Bloc Party return after a four year absence. During this hiatus, they have lost their entire rhythm section (replaced by bassist Justin Harris and with Louise Bartle now on drums) and played a handful of shows last year to showcase their new lineup and material. The first release from the album, ‘The Love Within’, was an arrow through the heart for fans hoping for a return to the original Bloc Party sound, but was this just a curve-ball or is their fifth album a complete reinvention?
Their last comeback album Four sounded like four different artists bickering over an overall sound. Hymns has at least cut down the amount of compromise, but this has created an even less interesting record.
As an outsider it could appear that front man Kele Okereke is the true ringmaster of the show called Bloc Party. Maybe guitarist Russell Lissack has fallen out of love with the type of guitar work that made him one of Britain’s most celebrated players. This is frustrating in the same way as Johnny Greenwood opting to twiddle some knobs on the latest Radiohead album; but then artists will always need to experiment. How much input did Harris and Bartle have in the creative process? Are they merely session musicians with the right look?
The production from Tim Bran and Roy Kerr (London Grammar and James Morrison) fits perfectly with the more tranquil, laid back moments like ‘Living Lux‘ and ‘My True Name’. Talk Talk’s Spirit of Eden has been touted as an influence for the album, though this is rather questionable. Another source of inspiration is taken from Gospel music, (which helps to explain the album title) though this is not a band who have in some way been born-again. It’s not an over religious affair.
‘The Love Within‘, is simply the worst song on the album and they have made a massive blunder in using this as the first single. Can they win back the legions of fans who typed caps-lock attacks on the internet on discovering the sound of Bloc Party Mk II? The droning pop sensibilities just don’t work, but luckily this isn’t the template to base Hymns on. There are some tracks of real worth (honestly). ‘The Good News‘ is refreshing; Okereke tries out a new vocal style and Lissack shows off his brand new blues riff. Meanwhile ‘Fortress‘ is a peaceful ballad in the same vein as Prince’s original version of ‘Nothing Compares 2 U’ and ‘So Real’ has elements of their older guitar driven sound, but with an extra groove. There is a big creative hole in the middle of the album, but it regains some steam with the uptempo ‘Virtue’ before petering out once again. But even after repeated plays, there is so much lacking. What ever happened to the kind of choruses that made classics like ‘Two More Years‘ and ‘Flux’ such indie- disco stalwarts? They used to have such a sense of melody. Such a pity.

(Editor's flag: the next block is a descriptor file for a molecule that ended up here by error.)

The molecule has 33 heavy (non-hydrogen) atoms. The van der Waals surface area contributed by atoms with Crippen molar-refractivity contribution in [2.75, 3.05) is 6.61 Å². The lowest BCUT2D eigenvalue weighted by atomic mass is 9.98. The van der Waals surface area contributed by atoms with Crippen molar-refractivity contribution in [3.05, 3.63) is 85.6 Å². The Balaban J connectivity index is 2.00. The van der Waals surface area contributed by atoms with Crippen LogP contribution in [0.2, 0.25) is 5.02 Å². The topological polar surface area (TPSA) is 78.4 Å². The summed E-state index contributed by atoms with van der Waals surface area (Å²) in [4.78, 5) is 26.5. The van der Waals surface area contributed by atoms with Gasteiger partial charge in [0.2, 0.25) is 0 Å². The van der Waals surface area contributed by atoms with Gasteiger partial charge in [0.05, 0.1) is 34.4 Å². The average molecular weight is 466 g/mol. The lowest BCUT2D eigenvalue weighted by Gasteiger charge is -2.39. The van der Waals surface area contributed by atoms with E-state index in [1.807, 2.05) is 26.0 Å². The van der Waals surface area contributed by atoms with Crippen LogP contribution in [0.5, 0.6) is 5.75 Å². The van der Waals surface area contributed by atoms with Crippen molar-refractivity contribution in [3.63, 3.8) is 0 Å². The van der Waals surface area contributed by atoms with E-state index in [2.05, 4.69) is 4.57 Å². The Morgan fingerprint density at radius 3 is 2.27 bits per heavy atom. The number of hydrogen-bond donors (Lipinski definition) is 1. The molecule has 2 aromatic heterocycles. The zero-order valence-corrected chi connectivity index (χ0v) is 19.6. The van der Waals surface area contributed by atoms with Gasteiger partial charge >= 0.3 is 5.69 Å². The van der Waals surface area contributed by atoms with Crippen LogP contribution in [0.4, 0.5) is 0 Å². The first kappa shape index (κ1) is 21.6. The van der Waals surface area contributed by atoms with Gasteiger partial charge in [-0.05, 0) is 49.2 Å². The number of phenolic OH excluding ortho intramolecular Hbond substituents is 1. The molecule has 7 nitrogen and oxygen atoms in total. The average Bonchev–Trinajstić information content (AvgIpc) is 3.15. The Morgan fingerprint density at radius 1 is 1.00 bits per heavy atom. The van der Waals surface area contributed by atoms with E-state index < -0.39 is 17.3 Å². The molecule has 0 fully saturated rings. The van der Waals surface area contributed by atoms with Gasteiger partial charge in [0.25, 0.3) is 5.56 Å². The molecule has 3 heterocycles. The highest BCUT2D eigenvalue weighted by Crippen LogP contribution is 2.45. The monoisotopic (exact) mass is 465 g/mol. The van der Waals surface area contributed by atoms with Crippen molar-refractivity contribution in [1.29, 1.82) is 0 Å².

Hymns is just another step backwards for Bloc Party. It is almost ten years since they made a satisfying album. Sooner or later a generation of fans who fell in love with their hyperactive indie outcasts will just look elsewhere. The party has ended a long time ago and all that’s left are the stragglers who have overstayed their welcome. Can this new version of Bloc Party recover from yet another mediocre album or will they follow the lead of Razorlight?